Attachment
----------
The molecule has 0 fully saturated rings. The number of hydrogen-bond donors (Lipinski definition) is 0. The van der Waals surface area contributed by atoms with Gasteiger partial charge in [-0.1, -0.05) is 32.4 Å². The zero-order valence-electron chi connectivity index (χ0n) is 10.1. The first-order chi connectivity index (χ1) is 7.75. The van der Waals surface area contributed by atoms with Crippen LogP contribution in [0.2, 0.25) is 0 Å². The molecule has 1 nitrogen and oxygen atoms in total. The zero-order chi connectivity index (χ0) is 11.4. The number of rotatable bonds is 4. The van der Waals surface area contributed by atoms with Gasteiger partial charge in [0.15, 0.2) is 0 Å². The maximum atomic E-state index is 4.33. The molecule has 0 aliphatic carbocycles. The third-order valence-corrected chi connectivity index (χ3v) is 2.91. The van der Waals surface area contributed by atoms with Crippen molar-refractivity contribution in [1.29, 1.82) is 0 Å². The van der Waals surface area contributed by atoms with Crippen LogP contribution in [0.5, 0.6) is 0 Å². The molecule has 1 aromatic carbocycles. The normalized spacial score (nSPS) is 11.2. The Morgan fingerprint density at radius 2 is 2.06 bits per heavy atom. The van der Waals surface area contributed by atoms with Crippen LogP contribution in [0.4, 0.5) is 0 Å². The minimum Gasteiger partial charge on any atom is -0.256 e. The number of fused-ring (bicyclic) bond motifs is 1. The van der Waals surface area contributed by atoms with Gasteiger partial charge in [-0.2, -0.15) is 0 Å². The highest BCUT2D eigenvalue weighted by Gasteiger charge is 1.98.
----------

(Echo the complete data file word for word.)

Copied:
The molecule has 0 fully saturated rings. The number of hydrogen-bond donors (Lipinski definition) is 0. The van der Waals surface area contributed by atoms with Gasteiger partial charge in [-0.1, -0.05) is 32.4 Å². The zero-order valence-electron chi connectivity index (χ0n) is 10.1. The first-order chi connectivity index (χ1) is 7.75. The van der Waals surface area contributed by atoms with Crippen LogP contribution in [0.2, 0.25) is 0 Å². The molecule has 1 nitrogen and oxygen atoms in total. The zero-order chi connectivity index (χ0) is 11.4. The number of rotatable bonds is 4. The van der Waals surface area contributed by atoms with Gasteiger partial charge in [0.15, 0.2) is 0 Å². The maximum atomic E-state index is 4.33. The molecule has 0 aliphatic carbocycles. The third-order valence-corrected chi connectivity index (χ3v) is 2.91. The van der Waals surface area contributed by atoms with Crippen molar-refractivity contribution in [1.29, 1.82) is 0 Å². The van der Waals surface area contributed by atoms with Crippen LogP contribution in [0.5, 0.6) is 0 Å². The molecule has 1 aromatic carbocycles. The normalized spacial score (nSPS) is 11.2. The Morgan fingerprint density at radius 2 is 2.06 bits per heavy atom. The van der Waals surface area contributed by atoms with Crippen LogP contribution in [0.4, 0.5) is 0 Å². The minimum Gasteiger partial charge on any atom is -0.256 e. The number of fused-ring (bicyclic) bond motifs is 1. The van der Waals surface area contributed by atoms with Gasteiger partial charge in [-0.2, -0.15) is 0 Å². The highest BCUT2D eigenvalue weighted by Gasteiger charge is 1.98.